Virgin Galactic completes successful test flight. Crew confirm Richard Branson’s ego can be seen from space

Science and Tech
Virgin Galactic completes successful test flight. Crew confirm Richard Branson’s ego can be seen from space

A Virgin Galactic rocket plane reached the edge of space for a second time in a test flight over California on Friday.

This second test flight comes two months after the first was undertaken, meaning that Virgin Galactic is already a more regular and reliable service than most of the Virgin rail network in the UK.

Climbing higher and faster than before, the winged spaceship soared at three times the speed of sound, carrying a crew member to evaluate the long-awaited passenger experience.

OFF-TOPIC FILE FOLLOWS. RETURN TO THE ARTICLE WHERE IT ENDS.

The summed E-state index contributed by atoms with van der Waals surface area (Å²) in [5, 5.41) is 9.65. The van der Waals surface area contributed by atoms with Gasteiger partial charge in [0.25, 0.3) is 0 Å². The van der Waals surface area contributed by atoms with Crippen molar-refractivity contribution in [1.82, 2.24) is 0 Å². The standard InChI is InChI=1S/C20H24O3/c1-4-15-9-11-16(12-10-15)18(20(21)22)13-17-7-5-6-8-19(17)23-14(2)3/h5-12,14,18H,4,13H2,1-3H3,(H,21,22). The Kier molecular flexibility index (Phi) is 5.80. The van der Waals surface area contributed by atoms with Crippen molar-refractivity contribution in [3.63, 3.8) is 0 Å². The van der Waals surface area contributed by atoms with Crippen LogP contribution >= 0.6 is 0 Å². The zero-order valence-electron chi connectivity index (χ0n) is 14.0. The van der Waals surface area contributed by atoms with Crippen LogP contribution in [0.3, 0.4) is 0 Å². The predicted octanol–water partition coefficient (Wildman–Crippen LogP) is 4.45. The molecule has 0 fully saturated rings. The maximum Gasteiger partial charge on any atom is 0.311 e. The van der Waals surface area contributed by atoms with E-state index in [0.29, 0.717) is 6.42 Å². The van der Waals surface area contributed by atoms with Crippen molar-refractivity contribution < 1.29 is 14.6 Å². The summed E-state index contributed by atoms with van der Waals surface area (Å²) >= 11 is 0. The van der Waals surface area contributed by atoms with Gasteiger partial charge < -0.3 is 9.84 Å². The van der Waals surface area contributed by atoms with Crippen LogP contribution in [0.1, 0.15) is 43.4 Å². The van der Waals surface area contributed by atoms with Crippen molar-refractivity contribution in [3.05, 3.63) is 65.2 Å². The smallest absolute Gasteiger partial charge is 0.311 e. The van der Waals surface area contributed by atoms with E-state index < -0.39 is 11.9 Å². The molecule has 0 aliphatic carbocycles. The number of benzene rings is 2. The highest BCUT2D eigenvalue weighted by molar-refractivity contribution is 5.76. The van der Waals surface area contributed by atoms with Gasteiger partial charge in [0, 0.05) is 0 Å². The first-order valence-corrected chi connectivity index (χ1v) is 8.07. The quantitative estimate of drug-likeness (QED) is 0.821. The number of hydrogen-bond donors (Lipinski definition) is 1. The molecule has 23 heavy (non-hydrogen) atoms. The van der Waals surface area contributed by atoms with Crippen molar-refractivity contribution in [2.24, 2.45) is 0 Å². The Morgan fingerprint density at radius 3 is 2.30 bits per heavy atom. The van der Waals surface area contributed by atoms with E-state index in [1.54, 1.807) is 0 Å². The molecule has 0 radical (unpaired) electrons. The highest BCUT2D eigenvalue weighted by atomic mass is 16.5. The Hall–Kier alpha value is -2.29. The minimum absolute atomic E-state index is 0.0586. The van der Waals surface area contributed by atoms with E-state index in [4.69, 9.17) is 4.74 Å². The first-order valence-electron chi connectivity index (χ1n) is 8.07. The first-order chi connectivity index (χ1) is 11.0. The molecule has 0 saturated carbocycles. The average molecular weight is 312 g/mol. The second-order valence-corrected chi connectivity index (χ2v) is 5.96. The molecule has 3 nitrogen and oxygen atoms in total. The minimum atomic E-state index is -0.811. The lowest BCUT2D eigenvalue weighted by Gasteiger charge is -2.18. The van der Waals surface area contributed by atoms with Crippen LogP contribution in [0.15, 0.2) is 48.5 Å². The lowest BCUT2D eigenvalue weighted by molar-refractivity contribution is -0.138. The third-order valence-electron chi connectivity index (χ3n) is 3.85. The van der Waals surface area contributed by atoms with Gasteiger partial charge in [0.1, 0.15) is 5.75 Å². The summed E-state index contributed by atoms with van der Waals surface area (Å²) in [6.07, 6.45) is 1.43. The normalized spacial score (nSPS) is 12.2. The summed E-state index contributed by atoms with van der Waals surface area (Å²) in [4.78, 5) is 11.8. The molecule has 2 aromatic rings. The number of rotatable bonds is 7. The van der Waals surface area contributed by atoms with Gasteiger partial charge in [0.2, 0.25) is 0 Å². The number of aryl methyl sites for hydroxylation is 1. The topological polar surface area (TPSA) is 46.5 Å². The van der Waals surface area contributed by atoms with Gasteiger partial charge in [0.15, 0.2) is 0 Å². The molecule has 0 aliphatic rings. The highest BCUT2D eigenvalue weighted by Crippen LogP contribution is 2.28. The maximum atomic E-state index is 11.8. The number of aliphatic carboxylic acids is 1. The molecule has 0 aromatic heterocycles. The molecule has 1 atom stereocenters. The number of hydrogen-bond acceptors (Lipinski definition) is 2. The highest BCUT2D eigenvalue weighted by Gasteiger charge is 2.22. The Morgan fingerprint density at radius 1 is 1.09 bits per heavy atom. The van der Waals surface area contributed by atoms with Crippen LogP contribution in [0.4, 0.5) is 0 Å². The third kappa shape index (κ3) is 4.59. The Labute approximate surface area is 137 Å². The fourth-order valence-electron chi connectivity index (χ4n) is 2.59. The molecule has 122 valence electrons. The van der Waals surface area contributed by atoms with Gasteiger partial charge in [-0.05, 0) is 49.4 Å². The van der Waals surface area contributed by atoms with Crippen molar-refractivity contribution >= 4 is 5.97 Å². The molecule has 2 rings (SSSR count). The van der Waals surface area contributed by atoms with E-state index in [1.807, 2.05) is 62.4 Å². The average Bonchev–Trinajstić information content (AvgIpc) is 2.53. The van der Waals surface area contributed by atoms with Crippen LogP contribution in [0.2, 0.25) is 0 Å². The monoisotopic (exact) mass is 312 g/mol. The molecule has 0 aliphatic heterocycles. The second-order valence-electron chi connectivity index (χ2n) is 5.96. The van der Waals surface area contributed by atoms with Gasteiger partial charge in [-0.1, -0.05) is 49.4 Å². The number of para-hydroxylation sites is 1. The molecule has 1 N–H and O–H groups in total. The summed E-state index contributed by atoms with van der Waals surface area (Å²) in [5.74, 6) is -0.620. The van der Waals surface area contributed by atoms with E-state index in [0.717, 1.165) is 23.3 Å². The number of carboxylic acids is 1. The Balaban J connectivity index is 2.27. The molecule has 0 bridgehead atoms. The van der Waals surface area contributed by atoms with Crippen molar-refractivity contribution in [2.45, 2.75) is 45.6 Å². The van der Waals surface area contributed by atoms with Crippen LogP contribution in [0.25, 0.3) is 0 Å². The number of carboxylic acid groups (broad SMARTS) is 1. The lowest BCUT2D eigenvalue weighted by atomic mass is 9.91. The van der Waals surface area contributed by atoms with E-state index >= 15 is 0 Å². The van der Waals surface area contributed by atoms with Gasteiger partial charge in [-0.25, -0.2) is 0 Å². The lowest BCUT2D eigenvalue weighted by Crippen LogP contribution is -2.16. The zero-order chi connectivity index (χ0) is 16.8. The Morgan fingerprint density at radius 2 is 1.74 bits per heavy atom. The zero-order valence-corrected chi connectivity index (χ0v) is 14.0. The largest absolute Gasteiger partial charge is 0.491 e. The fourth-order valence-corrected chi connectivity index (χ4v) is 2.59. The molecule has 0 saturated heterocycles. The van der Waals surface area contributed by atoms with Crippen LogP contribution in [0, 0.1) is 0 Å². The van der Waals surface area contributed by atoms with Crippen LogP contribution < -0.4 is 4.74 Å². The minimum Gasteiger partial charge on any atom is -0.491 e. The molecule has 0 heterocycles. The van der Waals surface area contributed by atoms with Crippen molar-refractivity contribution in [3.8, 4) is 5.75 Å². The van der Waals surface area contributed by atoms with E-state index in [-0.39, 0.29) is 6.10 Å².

It was the crew member’s job to assess whether the online seat reservation system had worked and offer feedback on the quality of the in-flight snacks and entertainment.

They reported that they been assigned a seat as requested, but that there were no refreshments available due to the danger posed by a massive vending machine floating around in zero gravity. They were also surprised to discover Jeremy Corbyn crouched on the floor between the seats complaining that the lack of available seating was due to privatisation.

The flight was delayed for two days.

Presumably as there were some leaves on the runway, or ‘the wrong type of snow’ within a fifty mile radius.

The flight flew up to an altitude of 55 miles, giving those on board the privileged opportunity to see the curvature of Earth.

The crew were said to be amazed by the view, reporting that they could see both the Pacific and Atlantic Oceans, and a giant, indistinct mass covered in wavy 80’s hair that they could only assume was Richard Branson’s ego.

A paying flight on Virgin Galactic is expected to cost civilians around £150,000.

Or the price of two regular commuter season tickets from Cambridge to London.

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